The climate of Lunenburg is moderate, owing to its coastal location which helps to limit extremes in temperatures. This means it is slightly milder in winter and slightly cooler in summer than most areas at similar latitudes. Lunenburg enjoys warm, breezy summers with temperatures in the low to mid 20's (70's Fahrenheit). It is seldom hot and humid. Winters are cold and frequently wet. Heavy winter snowfall can occur, but Lunenburg's snowpack is usually short-lived due to frequent winter rains and regular freeze-thaw cycles. Thick fog and damp conditions can occur at any time of year, but especially in spring. Seasonal lag due to cooler ocean temperatures means that spring conditions arrive in Lunenburg late in the season, often not until mid-May. On the whole, Lunenburg precipitation is high from November to May, with July, August and September enjoying the warmest and driest conditions. Fall is typically bright, clear and cool. Jan: 1° Feb: 2° Mar: 5° Apr: 11° May: 15° Jun: 21° Jul: 23° Aug: 24° Sep: 21° Oct: 15° Nov: 9° Dec: 4°
According to the 2016 census the most common National Occupational Classification was sales and services, with 24 per cent of jobs. By the North American Industry Classification System about half of all jobs were in health care and social assistance, accommodation and food services, manufacturing, and retail. High Liner Foods runs Canada's largest secondary fish-processing plant in the town.
The town's architecture and picturesque location make it attractive to the film industry. Films set in New England but filmed partly in Lunenburg include The Covenant and Dolores Claiborne. The 2010 Japanese movie Hanamizuki was partly set and filmed in Lunenburg and the science fiction television show Haven was partly filmed there though it is set in the United States. The 2012 film The Disappeared and the 2020 television series Locke & Key were filmed in Lunenburg.
An architectural landmark named for Admiral Edward Boscawen, you can’t miss this lovely Queen Ann style mansion on the hillside. Overlooking Lunenburg Harbour and the Old Town below, with the sea beyond and the leafy shade of Parade Square Park in our back yard, this is a special place to stay. Just 3 short blocks up from the docks and the crowds, you’ll get the best of both worlds.
With 16 beautifully decorated Victorian guest rooms, the choice is yours to have a view of the ocean or the gardens and park across the street. Included in your stay are complimentary tea and coffee supplies plus a delicious hot breakfast served in the dining room each morning.
And don’t miss the Admiral’s Deck: this closely guarded secret is the perfect place to meet at the end of a day of exploring to raise a glass with fellow travellers from around the world.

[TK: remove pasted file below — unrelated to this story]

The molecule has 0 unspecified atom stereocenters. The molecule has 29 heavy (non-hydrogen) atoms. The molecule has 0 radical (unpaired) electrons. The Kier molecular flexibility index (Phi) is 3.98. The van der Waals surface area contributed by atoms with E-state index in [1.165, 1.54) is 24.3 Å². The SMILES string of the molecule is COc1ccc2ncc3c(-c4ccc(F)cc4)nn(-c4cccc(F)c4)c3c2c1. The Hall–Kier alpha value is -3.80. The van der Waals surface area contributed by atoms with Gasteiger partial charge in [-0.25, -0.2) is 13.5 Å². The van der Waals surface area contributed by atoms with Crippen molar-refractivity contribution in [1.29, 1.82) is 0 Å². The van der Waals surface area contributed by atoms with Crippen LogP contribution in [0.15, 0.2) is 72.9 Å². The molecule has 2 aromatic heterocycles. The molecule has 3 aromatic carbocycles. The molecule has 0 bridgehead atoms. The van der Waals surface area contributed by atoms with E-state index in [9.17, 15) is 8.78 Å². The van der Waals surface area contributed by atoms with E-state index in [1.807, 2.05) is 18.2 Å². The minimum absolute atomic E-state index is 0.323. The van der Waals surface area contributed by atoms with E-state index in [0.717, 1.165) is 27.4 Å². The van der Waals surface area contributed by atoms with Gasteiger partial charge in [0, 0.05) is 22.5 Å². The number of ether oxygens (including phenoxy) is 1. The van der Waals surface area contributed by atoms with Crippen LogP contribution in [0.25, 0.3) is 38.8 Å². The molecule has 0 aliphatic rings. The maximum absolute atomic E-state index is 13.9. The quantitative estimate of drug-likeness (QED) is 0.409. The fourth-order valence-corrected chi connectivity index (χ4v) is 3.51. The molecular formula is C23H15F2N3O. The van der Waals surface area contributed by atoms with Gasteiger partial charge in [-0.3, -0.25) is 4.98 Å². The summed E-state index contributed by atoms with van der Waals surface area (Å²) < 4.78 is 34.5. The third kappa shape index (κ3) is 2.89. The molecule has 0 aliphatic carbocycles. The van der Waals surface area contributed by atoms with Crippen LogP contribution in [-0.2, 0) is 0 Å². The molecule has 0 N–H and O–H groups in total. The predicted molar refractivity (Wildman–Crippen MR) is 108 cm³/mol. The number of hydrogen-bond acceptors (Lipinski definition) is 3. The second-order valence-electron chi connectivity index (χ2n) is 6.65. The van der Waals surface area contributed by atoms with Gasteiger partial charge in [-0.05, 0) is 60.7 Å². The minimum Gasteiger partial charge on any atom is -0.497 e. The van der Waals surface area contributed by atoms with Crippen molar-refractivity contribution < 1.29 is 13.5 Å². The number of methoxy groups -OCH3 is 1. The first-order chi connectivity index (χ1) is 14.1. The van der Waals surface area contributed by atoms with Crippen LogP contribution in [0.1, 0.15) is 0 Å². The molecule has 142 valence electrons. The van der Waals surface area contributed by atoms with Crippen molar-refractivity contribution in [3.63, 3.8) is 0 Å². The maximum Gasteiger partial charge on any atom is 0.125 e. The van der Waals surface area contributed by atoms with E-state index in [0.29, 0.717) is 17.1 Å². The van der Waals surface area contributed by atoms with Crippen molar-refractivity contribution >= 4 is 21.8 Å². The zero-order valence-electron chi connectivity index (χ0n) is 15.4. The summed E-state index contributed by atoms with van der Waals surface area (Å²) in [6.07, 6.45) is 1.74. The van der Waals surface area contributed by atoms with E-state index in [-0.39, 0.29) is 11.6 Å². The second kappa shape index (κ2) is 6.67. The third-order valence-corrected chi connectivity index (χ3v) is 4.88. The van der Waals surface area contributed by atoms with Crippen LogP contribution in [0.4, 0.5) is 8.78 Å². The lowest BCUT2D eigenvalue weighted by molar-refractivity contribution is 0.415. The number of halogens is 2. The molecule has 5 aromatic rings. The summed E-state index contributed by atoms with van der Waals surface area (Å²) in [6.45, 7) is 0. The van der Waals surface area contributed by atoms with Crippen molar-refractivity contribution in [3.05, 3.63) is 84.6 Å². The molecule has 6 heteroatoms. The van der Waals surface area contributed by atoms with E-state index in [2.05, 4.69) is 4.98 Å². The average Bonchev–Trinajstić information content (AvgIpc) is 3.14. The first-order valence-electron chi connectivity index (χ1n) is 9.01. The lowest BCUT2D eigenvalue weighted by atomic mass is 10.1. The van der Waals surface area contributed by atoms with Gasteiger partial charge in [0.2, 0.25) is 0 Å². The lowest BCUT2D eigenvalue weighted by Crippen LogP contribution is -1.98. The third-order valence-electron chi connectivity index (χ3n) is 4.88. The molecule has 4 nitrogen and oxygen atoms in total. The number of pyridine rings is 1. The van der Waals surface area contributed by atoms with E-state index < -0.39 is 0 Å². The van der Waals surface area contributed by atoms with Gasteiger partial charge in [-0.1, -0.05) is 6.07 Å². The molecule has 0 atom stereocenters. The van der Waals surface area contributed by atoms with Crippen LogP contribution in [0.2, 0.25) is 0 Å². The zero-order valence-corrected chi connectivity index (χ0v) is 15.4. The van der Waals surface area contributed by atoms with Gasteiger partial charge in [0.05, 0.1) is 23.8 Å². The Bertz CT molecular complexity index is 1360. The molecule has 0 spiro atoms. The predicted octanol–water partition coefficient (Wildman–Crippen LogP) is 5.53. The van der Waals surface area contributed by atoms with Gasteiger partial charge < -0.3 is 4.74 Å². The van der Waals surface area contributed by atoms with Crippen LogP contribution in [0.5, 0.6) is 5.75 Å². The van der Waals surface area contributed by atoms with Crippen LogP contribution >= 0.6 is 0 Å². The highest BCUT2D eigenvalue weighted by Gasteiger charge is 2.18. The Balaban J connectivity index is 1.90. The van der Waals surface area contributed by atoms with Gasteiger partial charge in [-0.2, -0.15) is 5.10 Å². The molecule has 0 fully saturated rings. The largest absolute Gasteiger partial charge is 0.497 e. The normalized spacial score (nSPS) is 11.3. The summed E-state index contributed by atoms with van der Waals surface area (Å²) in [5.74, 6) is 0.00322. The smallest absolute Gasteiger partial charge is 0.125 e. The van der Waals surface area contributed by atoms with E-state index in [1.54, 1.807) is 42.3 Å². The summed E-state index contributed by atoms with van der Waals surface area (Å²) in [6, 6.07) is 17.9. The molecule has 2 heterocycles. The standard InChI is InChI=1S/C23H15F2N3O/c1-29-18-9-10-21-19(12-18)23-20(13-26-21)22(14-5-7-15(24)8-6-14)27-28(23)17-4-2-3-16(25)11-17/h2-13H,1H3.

A Lunenburg vantage point since 1888
This Victorian mansion was built in 1888 by Senator H.A.N. Kaulbach, one of the most influential figures in Lunenburg’s history, as a wedding present for his daughter, Edna, and son-in-law, James R. Rudolf. The mansion was designed by architect Henry Bush of Halifax and built on the Queen Anne style. It is Lunenburg’s best example of the Queen Anne style of architecture.
We are committed to preserving the heritage of this lovely Inn while offering a comfortable, elegant, warm and friendly venue for romantic weekends, weddings, family gatherings, social events and business meetings – many of the same things which would have been hosted here all those years ago.
Rooms with a View
In a world of homogeneous “boutique hotels” and featureless rooms, we like to think that our Inn's storied history and architectural detail offers a little personality and a bit of the past, while still providing you with warmth, comfort and value.
Our Inn welcomes you with a choice of sixteen different guest rooms on three floors. We offer a variety of room configurations including spacious and romantic Turret Suites, family-friendly Queen and double rooms and perfect-for-sharing Twin rooms. Ten rooms have harbour/ocean views. The other six feature Parade Square Park views and lovely neighbourhood heritage homes.
Maritime Flavours and Comfort Food
Our Chefs are Nova Scotian natives and, as such, are masters of maritime fare and comfort foods.
Breakfast at the Inn is something to look forward to. A delicious full hot breakfast is served from 8am in our dining room with a magnificent view and is included complimentary in your stay.
And unlike many B&B’s and smaller inns, our Inn is fully licensed, so you can enjoy a local Ironworks Distillery vodka martini on the deck or a Nova Scotia wine or beer. So be sure to make it back to the Inn in the Drawing Room and on the Admiral’s Deck.
Weddings & Celebrations
Elegant and Picturesque
The history of the Inn lends itself perfectly to weddings: this Victorian mansion was actually built as a wedding present in 1888 by Senator H.A.N. Kaulbach, for his daughter, Edna, and son-in-law, James R. Rudolf.
“Lunenburg, Nova Scotia, is listed in the Top Ten World Wedding Destinations”
The Inn has hosted many wonderful weddings, from casual afternoon tea to smart cocktail parties, to elegant dining & dancing events.
Three popular venues are offered:
The Admiral’s Deck, with its commanding view of Lunenburg Harbour, has been chosen many times as the perfect location to exchange wedding vows. And some of the loveliest churches in Canada are within walking distance or a carriage ride away from our Inn.
Private Events at our Inn
Tailored just for you
The private, nostalgic atmosphere of the Inn presents the ideal location for special events such as special celebrations, receptions, banquets, conferences and other group functions. With our formal and casual event spaces, large deck overlooking Lunenburg Harbour, delectable menus and sixteen guest rooms, the Inn suits a wide variety of occasions.
Menu consultation is done through our in-house Chefs and can be uniquely designed for each event.
Make our Inn the "home" of your event! We host weddings, anniversary parties, small conferences and retreats. The entire Inn may be exclusively reserved for your event.